It is said that “water is life” and every March for the past quarter of a century people all over the world have joined their voices and actions to protect the rivers that give and support life.
First held in Brazil in 1997, International Day of Action for Rivers was created to advocate against dams and the destructive impact they have on habitats, water quality and the life of fish and other species dependent on natural river flow patterns. International Rivers reports that in the past 40 years, freshwater species populations have declined by an average of 80%, faster than the decline in land and marine species, and American Rivers reports that in the U.S. 600,000 miles of river are blocked by dams. Dams, along with pollution and water diversions like levees, pumping stations, and irrigation canals have a devastating effect on riparian biodiversity.
This year, International Day of Action for Rivers was celebrated on March 14 at 120 events in over 30 countries from Asia and South America to Africa, Europe, and here in North America. In Pittsburgh, PA, Sr. Mary Jessica Terek and Sr. Marie Christine Sinkovich from the Provincial House in Beaver Falls, PA and Sr. Melanie Marie Bajorek from Our Lady of the Sacred Heart Convent in Coraopolis, PA joined nearly 50 other Catholic sisters from several religious communities near the confluence of the Allegheny, Monongahela, and Ohio rivers to publicly commit to care for the life-giving resource of our rivers.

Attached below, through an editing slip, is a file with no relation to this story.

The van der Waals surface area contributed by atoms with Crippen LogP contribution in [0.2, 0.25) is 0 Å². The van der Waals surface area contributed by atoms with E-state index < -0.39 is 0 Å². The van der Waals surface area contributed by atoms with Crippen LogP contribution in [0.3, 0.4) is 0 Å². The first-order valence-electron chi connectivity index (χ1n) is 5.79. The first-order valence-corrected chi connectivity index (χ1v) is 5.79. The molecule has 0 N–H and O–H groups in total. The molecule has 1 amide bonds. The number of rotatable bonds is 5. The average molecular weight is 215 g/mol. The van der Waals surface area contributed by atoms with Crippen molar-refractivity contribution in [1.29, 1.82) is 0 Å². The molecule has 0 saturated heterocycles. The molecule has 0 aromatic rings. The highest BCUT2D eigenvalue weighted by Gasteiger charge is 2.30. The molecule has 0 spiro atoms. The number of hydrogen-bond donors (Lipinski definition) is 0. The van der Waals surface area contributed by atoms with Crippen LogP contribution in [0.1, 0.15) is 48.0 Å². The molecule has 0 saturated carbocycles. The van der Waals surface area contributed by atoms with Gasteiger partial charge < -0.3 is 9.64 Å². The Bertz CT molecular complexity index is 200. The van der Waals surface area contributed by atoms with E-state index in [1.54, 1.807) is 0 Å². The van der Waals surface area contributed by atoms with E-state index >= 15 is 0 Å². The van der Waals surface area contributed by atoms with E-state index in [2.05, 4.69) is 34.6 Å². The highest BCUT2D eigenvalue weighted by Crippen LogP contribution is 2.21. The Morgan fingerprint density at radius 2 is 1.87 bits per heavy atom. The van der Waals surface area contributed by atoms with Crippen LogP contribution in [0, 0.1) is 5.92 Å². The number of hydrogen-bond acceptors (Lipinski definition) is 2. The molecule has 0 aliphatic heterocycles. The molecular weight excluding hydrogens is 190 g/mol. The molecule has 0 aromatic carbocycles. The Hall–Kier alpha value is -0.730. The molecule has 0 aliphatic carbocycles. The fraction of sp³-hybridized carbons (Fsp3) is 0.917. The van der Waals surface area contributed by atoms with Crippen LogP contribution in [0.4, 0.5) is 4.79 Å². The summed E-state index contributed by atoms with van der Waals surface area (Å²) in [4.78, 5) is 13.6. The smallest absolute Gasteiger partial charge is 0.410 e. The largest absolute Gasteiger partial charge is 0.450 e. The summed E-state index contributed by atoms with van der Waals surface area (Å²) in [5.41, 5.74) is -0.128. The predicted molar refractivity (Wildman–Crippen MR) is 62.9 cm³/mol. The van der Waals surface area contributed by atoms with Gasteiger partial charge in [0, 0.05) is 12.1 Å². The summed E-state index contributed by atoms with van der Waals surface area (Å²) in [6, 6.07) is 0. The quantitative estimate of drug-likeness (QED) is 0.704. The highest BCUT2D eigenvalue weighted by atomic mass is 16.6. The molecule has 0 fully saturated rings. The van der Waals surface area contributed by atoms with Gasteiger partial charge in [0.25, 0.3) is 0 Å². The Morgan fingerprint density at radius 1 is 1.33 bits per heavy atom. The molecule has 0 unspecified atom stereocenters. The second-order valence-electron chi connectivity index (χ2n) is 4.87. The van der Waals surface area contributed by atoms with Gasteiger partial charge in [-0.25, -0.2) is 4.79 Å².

The event featured Miguel Sagué Jr. from the Council of Three Rivers American Indian Center & Caney Indigenous Spiritual Circle. Mr. Sagué honored the Native Americans who once occupied the land and reverenced the waters we enjoy today, then led the group in a song of praise of Mother Earth and all creation.
After a ritual of repentance, the group was invited to commit to ways to care for our water, and put their commitment into immediate action as Greg Manley, Community Outreach Specialist with Friends of the Riverfront, provided needed materials to clean the river trail. Around 475 pounds of litter was collected!